Amplify POC: What made you move your business to Cape Cod?

Beverley Toney Roberts: My sister lived on Cape Cod. We would visit her in the summer and my son fell in love with the area. He begged us to move but it wasn’t that easy. Eventually I got into retail and was offered a good management position on the Cape. Earl started working with the Marstons Mills Community Church, so it worked out.

When I left Trinidad, it wasn't my intention to make America my permanent home. But I love it here. Some things are very similar to living in Trinidad such as walking on the beach. I grew up in a fishing village in the countryside, so the beach was always a part of my life. It was so quiet there and it’s amazing to get up with the birds. I have that same feeling on Cape Cod.

Amplify POC: When did you realize that your business was taking off locally?

Beverley Toney Roberts: I had a table at the New England Christmas Festival a few years ago, and so many people knew my work and remembered me from a segment I did for Chronicle on WCVB Channel 5. There was also a woman there wearing a beautiful scarf that caught people’s attention. As I was passing her, I noticed the scarf too. I said to myself, “Wait a minute – I think that’s my work.” I went up to her, and she recognized me and said, “I know you - I’m wearing your scarf!”

Then people in passing noticed and wanted to see her scarf and the scarves I had to sell. Soon after, I started getting calls asking me where I will be selling my art next. That was exciting and it showed me that people have a real appreciation for my work.

Now I have pop up shops and do pretty big promoter shows on Cape Cod and in New Hampshire, New York and Connecticut. And my products are also in two shops locally: The Art Coddage in Mashpee Commons and Collections Gallery in Sandwich.

Amplify POC: In the wake of Covid, can patrons still find your products this summer?

Beverley Toney Roberts: Yes, this summer we will safely be setting up shop at the HyArts Artist Shanties on Ocean Street in Hyannis, as well as the Artist Cottages at Orleans Market Square, which is in the center of town. This will be the eighth year I’ve been there. I really love both locations.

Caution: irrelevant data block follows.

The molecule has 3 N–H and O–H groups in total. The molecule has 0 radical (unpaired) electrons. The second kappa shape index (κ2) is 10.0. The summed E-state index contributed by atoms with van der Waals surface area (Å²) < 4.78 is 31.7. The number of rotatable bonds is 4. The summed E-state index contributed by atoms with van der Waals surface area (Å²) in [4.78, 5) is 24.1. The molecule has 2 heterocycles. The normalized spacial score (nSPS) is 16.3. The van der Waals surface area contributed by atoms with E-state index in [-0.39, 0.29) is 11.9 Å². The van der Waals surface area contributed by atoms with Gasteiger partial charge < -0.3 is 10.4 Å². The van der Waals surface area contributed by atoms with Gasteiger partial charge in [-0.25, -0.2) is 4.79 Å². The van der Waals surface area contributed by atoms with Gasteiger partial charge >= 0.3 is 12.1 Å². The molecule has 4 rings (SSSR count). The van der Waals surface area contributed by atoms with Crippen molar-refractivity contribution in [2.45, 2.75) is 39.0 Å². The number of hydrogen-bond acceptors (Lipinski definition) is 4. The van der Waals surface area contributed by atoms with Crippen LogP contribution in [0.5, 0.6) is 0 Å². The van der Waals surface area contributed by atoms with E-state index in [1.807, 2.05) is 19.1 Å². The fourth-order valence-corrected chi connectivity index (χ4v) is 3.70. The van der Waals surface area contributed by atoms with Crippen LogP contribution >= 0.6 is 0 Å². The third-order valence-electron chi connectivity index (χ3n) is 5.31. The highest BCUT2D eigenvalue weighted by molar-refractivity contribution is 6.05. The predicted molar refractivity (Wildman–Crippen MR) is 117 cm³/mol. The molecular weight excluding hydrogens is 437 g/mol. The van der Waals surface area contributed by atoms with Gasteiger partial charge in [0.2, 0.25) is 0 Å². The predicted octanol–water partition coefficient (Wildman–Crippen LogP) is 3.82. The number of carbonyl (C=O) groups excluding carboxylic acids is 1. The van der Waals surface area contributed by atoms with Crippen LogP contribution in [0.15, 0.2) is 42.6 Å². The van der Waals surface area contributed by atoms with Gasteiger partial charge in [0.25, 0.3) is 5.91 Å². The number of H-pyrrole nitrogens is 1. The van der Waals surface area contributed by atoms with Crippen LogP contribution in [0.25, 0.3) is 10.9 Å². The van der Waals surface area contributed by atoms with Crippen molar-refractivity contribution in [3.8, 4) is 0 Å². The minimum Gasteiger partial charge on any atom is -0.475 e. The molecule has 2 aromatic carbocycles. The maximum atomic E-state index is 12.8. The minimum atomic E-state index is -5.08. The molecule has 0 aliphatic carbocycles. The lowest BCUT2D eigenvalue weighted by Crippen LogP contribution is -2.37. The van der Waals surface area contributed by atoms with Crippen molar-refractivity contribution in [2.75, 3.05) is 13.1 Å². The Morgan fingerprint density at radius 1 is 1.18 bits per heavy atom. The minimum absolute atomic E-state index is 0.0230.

In Orleans, in particular, the customers are unafraid of embracing my bold colors. They are daring and love that freestyle flowy look. It literally gives me joy when people come to my booth to see what I have. It makes me feel happy when they gravitate to my colors – and it reminds me of home.

The fishing village in Trinidad is called Balandra. My grandfather Isaac Arthur - my mother’s dad - was responsible for establishing the village general store, post office, roads and lights for Balandra. My family still owns the general store there and my brother has a hotel. If you go there today and say my grandfather’s name, everyone will know who he is. We named our son for him.

What my grandfather did taught me how to love and care for the generations to follow. And that’s what I’m trying to do with Mijiza Images. -- Rachael Devaney

On the Web: http://www.mijizaimages.com and http://stores.mijizaimages.com
On Facebook: https://www.facebook.com/MijizaImages/
On Instagram: https://www.instagram.com/mijizaimages/
On Pinterest: https://www.pinterest.com/MijizaImages/_created/